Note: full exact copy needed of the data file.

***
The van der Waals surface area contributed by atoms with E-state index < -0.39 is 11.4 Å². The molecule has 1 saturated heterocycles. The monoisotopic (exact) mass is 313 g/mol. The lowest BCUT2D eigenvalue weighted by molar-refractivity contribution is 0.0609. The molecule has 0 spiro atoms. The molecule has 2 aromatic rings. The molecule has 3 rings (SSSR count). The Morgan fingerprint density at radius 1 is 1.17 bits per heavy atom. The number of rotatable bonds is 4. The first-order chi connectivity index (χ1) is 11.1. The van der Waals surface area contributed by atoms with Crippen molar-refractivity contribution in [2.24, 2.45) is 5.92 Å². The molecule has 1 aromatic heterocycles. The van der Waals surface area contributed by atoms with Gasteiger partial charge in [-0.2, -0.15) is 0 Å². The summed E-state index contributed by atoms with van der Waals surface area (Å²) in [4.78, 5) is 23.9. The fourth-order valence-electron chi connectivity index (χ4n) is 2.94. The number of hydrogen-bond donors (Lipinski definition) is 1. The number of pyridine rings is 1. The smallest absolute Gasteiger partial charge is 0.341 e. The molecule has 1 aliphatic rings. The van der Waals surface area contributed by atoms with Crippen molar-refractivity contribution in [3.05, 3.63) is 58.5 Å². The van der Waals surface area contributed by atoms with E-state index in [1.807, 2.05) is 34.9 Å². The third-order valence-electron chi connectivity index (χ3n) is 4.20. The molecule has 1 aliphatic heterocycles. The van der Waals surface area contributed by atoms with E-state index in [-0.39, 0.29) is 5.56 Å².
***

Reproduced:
The van der Waals surface area contributed by atoms with E-state index < -0.39 is 11.4 Å². The molecule has 1 saturated heterocycles. The monoisotopic (exact) mass is 313 g/mol. The lowest BCUT2D eigenvalue weighted by molar-refractivity contribution is 0.0609. The molecule has 0 spiro atoms. The molecule has 2 aromatic rings. The molecule has 3 rings (SSSR count). The Morgan fingerprint density at radius 1 is 1.17 bits per heavy atom. The number of rotatable bonds is 4. The first-order chi connectivity index (χ1) is 11.1. The van der Waals surface area contributed by atoms with Crippen molar-refractivity contribution in [2.24, 2.45) is 5.92 Å². The molecule has 1 aromatic heterocycles. The van der Waals surface area contributed by atoms with Gasteiger partial charge in [-0.2, -0.15) is 0 Å². The summed E-state index contributed by atoms with van der Waals surface area (Å²) in [4.78, 5) is 23.9. The fourth-order valence-electron chi connectivity index (χ4n) is 2.94. The number of hydrogen-bond donors (Lipinski definition) is 1. The number of pyridine rings is 1. The smallest absolute Gasteiger partial charge is 0.341 e. The molecule has 1 aliphatic rings. The van der Waals surface area contributed by atoms with Crippen molar-refractivity contribution in [3.05, 3.63) is 58.5 Å². The van der Waals surface area contributed by atoms with E-state index in [1.807, 2.05) is 34.9 Å². The third-order valence-electron chi connectivity index (χ3n) is 4.20. The molecule has 1 aliphatic heterocycles. The van der Waals surface area contributed by atoms with E-state index in [-0.39, 0.29) is 5.56 Å².